Liberty Foundation, which leases plane, repaints it and renames it 'Ye Olde Pub,' for tour.

PHOTO BY SUSAN MATHENY - Crews work on winter maintenance for the B-17 bomber that was formerly called 'Madras Maiden,' and is now called 'Ye Olde Pub.' The former name and paint will eventually be restored.
Erickson Aircraft Collection's vintage B-17 bomber, bearing the image of a pretty girl in cutoffs and the name "Madras Maiden" on its silver fuselage, has been repainted olive green and renamed — at least for now.

Michelle Forster, assistant manager of the Erickson facility in Madras, which features World War II airplanes, explained the new look.

"We are on contract with the Liberty Foundation, which leases the plane for veterans' tours. They had it repainted and renamed 'Ye Olde Pub,' based on a plane in the book 'A Higher Call,'" she said, noting Delta Airlines did the painting in Georgia.

HOLLY M. GILL/MADRAS PIONEER - Model Hope Beel, of Dallas, Texas, visited Madras in August 2014 for the unveiling of the nose art on the Madras Maiden. 
"The paint used to be silver and it was a big job to repaint," Forster said, noting it will stay that color for a while. "At some point, they may make a movie of the book, and the plane will be ready for it."

The new paint wasn't the only change. "The plane in the book was a B-17F, and the Madras Maiden was a B-17G. So, to make it more correct, the chin turret (in front, underneath the fuselage) and the tail were modified," she said. In fact, the chin turret was taken completely off.

The Liberty Foundation has a renewable annual lease on the B-17, and typically has it nine months a year, flying from state to state on tours honoring veterans and focusing on the history of World War II. The plane is only in Madras three or four months a year.

Forster said the true tale of "Ye Olde Pub" and its crew "is a story they can tell and the history lesson behind it. The book is about a German fighter pilot who could have shot down a B-17 crew and didn't."

PHOTO BY SUSAN MATHENY - Workers perform winter maintenance on Erickson Aircraft Collection's B-17 bomber. The aircraft has been on loan to the Liberty Foundation, which leases the plane for much of the year.
The foundation's next tour, titled "The 2019 Higher Call Tour" begins around June and will last through mid-November. (Learn more at the website

In preparation, the plane returned to Madras at the end of February, where it has been undergoing winter maintenance.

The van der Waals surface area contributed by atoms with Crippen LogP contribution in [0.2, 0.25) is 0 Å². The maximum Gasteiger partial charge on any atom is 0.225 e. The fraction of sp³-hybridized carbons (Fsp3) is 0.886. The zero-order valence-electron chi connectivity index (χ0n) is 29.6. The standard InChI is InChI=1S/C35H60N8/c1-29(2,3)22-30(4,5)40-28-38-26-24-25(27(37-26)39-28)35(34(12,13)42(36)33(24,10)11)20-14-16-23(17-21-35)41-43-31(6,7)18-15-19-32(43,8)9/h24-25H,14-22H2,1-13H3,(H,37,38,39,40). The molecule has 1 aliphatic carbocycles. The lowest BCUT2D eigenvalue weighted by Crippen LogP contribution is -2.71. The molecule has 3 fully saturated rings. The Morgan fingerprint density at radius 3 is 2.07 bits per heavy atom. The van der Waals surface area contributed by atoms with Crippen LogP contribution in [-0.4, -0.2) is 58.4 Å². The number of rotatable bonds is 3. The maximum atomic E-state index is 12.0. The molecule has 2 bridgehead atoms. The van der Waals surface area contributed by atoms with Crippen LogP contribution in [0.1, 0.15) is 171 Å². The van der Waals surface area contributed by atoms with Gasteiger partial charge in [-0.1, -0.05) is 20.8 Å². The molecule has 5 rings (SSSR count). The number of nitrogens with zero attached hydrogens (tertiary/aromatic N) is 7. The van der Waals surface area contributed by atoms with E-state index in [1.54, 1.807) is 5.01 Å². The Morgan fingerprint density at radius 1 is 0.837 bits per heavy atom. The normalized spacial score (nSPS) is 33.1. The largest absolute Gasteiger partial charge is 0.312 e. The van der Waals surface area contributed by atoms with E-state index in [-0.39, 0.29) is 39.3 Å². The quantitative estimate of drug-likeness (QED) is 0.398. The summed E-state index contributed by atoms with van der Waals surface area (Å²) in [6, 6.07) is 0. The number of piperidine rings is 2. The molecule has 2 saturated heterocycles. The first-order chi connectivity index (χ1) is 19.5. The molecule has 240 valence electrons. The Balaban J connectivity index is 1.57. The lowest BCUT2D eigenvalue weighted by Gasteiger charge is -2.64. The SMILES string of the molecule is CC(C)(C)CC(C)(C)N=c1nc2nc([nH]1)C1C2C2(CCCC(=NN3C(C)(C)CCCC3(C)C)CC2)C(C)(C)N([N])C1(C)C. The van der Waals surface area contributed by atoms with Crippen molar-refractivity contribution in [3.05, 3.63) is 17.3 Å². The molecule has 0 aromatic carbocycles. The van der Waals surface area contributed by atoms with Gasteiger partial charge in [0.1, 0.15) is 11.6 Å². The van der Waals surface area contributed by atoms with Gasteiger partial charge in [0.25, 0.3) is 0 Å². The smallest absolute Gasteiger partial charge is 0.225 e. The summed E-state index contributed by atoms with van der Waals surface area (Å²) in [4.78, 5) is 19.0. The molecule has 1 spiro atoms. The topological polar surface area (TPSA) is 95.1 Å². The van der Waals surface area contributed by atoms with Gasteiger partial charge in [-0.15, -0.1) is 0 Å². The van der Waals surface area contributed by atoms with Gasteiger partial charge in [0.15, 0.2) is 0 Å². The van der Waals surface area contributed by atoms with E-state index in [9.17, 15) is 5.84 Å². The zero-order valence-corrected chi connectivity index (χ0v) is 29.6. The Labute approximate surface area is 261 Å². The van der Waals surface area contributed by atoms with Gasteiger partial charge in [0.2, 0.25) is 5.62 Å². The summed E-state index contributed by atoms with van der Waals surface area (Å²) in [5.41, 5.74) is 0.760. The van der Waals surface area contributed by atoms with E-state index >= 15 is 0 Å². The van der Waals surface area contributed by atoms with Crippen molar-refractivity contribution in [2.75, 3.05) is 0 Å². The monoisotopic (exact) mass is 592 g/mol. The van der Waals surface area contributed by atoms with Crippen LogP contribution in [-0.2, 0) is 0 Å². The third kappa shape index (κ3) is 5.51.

During maintenance, a six-man crew has to remove the B-17's wing tips and propellers. "They remove the wing tips so they can check for corrosion. The plane is hardly ever hangared when it's on tour and just sits outside," Forster said.

The aircraft is inspected for cracks on the wings, fuselage, and tail wheel, and engines and landing gear are checked. "They fix things, and sometimes send things out to be overhauled," she said.

Once decisions are settled about the movie, she said the Madras Maiden will reappear, noting, "When the Liberty Foundation returns the plane, they are responsible for returning it to its original paint."

Available at the Erickson Aircraft Collection's gift shop, the book "A Higher Call," by Adam Makos, with Larry Alexander, is one of the most amazing stories of World War II.

According to web information, the book details the 381st Bomb Group, which flew B-17 "Flying Fortresses" in combat from 1943 to 1945, bombing aircraft and industrial targets in France, Norway, Brussels and Germany.

Among the pilots was American Charles "Charlie" Brown, and battle-hardened German pilot Franz Stigler, who had flown over 480 missions. On Dec. 20, 1943, after a bombing run on Bremen, Germany, Brown's B-17 "Ye Olde Pub" was severely damaged by ground fire, and Stigler was dispatched to shoot it down, but risked his own life by making a different decision.

The crux of story is that good people, thrown into a war situation, are still able to find the compassion and courage to do good — even to the enemy.

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